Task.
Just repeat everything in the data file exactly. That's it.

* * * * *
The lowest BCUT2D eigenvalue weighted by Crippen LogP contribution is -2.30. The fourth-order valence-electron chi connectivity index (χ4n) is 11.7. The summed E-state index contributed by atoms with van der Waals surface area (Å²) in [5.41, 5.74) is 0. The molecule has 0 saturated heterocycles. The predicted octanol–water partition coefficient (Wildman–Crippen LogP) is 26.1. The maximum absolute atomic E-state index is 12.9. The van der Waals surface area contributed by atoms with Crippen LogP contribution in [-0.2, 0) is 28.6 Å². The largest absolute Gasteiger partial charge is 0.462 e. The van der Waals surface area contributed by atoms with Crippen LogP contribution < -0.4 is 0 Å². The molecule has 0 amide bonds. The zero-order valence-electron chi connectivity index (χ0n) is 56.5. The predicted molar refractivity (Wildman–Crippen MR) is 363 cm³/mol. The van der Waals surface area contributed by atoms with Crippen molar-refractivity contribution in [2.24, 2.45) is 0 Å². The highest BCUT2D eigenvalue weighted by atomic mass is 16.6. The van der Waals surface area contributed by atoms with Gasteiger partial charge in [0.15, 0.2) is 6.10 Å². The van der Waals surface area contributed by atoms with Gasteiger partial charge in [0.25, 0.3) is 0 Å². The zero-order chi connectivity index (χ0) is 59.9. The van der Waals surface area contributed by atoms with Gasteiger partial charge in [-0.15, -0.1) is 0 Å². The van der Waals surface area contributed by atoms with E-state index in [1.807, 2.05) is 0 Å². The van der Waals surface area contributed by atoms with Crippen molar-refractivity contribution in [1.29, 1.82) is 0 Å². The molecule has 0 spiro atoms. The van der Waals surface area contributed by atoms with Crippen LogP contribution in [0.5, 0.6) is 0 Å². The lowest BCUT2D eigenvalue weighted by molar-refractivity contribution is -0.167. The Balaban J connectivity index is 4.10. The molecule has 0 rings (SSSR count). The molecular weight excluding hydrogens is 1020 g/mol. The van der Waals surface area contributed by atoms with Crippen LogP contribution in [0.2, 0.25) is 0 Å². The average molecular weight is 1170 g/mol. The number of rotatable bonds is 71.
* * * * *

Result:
The lowest BCUT2D eigenvalue weighted by Crippen LogP contribution is -2.30. The fourth-order valence-electron chi connectivity index (χ4n) is 11.7. The summed E-state index contributed by atoms with van der Waals surface area (Å²) in [5.41, 5.74) is 0. The molecule has 0 saturated heterocycles. The predicted octanol–water partition coefficient (Wildman–Crippen LogP) is 26.1. The maximum absolute atomic E-state index is 12.9. The van der Waals surface area contributed by atoms with Crippen LogP contribution in [-0.2, 0) is 28.6 Å². The largest absolute Gasteiger partial charge is 0.462 e. The van der Waals surface area contributed by atoms with Crippen LogP contribution < -0.4 is 0 Å². The molecule has 0 amide bonds. The zero-order valence-electron chi connectivity index (χ0n) is 56.5. The predicted molar refractivity (Wildman–Crippen MR) is 363 cm³/mol. The van der Waals surface area contributed by atoms with Crippen molar-refractivity contribution in [2.24, 2.45) is 0 Å². The highest BCUT2D eigenvalue weighted by atomic mass is 16.6. The van der Waals surface area contributed by atoms with Gasteiger partial charge in [0.15, 0.2) is 6.10 Å². The van der Waals surface area contributed by atoms with Gasteiger partial charge in [0.25, 0.3) is 0 Å². The zero-order chi connectivity index (χ0) is 59.9. The van der Waals surface area contributed by atoms with Gasteiger partial charge in [-0.15, -0.1) is 0 Å². The van der Waals surface area contributed by atoms with E-state index in [1.807, 2.05) is 0 Å². The van der Waals surface area contributed by atoms with Crippen molar-refractivity contribution in [1.29, 1.82) is 0 Å². The molecule has 0 spiro atoms. The van der Waals surface area contributed by atoms with Crippen LogP contribution in [0.5, 0.6) is 0 Å². The lowest BCUT2D eigenvalue weighted by molar-refractivity contribution is -0.167. The Balaban J connectivity index is 4.10. The molecule has 0 rings (SSSR count). The molecular weight excluding hydrogens is 1020 g/mol. The van der Waals surface area contributed by atoms with Crippen LogP contribution in [0.2, 0.25) is 0 Å². The average molecular weight is 1170 g/mol. The number of rotatable bonds is 71.